LIFE IN SHARP FOCUS
It’s set to be one of the year’s best comedies, but Bad Moms explores some harder truths that apply no matter what your walk of life
Afew weeks ago Mila Kunis, Christina Applegate, Annie Mumolo and Kathryn Hahn were curled up on couches in a West Hollywood hotel discussing topics most mothers would prefer to avoid.
The actresses, stars of the new comedy Bad Moms, were recounting some not-sosuccessful moments raising their children.
Kunis and Mumolo told of how they forgot to strap their daughters in their car seats, then took off down Los Angeles’ freeways without even realising.
Hahn remembers playfully tossing her baby son in the air and forgetting a fan was whirling above at high speed.
“I almost decapitated my son,” Hahn sheepishly says.
Applegate told of how she tried to convince her five-yearold daughter Sadie it was OK to use dental floss picked out of a rubbish can.
“She said: ‘No, you just took that out of the trash can’,” Applegate laughs.
“I’m like: ‘It was in there for two seconds and no one has used it’.
“She said: ‘It was in the trash can, Mum’!”
Bad Moms, also starring Kristen Bell, Jada Pinkett Smith and Wanda Sykes, follows Amy Mitchell (Kunis) as she attempts to raise two children, hold down a job, put up with a slacker husband and satisfy the high expectations of the head of the parent-teacher association (Applegate).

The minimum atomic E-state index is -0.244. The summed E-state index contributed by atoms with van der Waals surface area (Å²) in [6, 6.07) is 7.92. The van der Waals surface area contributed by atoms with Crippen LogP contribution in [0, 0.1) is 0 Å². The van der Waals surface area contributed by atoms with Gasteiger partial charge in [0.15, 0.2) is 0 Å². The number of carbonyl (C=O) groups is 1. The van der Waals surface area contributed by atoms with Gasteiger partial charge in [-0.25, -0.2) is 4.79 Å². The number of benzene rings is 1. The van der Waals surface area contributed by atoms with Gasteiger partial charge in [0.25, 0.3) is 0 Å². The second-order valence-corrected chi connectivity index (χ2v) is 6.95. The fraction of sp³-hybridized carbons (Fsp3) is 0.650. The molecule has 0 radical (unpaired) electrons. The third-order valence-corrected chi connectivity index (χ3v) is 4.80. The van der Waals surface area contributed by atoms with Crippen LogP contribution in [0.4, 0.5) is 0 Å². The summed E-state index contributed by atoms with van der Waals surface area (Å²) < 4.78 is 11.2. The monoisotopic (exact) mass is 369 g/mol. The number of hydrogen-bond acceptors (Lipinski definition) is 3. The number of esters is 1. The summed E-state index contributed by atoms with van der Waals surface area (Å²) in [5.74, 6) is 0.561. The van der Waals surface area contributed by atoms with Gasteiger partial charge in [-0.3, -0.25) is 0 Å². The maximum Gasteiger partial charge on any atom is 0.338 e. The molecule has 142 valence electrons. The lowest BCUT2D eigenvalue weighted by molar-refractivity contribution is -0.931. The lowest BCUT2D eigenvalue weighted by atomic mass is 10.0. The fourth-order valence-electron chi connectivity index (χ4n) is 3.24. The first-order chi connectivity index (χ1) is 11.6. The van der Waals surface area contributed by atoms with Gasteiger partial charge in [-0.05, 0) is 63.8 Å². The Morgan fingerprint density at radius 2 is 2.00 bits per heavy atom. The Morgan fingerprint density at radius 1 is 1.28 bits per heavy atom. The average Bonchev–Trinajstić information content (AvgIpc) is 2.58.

When it all gets too much, Amy goes rogue, aligning herself with two other rebellious mums.
Applegate says there is too much pressure on parents and children to be perfect and that the movie explores that.
“Is it the internet?” Applegate asks.
“Is it because everyone has an f-ing opinion about everything? Are people so damn scared our kids won’t be perfect? I don’t want my kid to be perfect because then she will be complacent. I want her to always know practice is progress, it’s not perfect. I think that’s what this movie is about. It is OK to be a bad mum. It is OK to fail.
“We don’t need to be perfect because that is setting a standard for our kids that is unrealistic.”
Kunis, who welcomed her daughter with actor husband Ashton Kutcher in 2014 and is pregnant with their second, says she grew up poor in Ukraine, a life her children will not have to endure. Kunis is not sure if that is a good thing.
“They are going to be so privileged and will grow up in a world where everything is so accessible, from information to material things,” she says.
“How do you teach a work ethic to a child that doesn’t need a work ethic?
“I grew up so poor I was like: ‘Doesn’t everybody drink ketchup with water for soup?’
When Kunis’s nieces came to visit her in LA she did not take them to premieres or to Hollywood parties. She took them to Skid Row, a notorious area that is populated by the homless, drug addicts and the mentally ill.
“That’s real life,” she says. Bad Moms opens today
Mila Kunis, who grew up poor in Ukraine, in a scene from the film Bad Moms.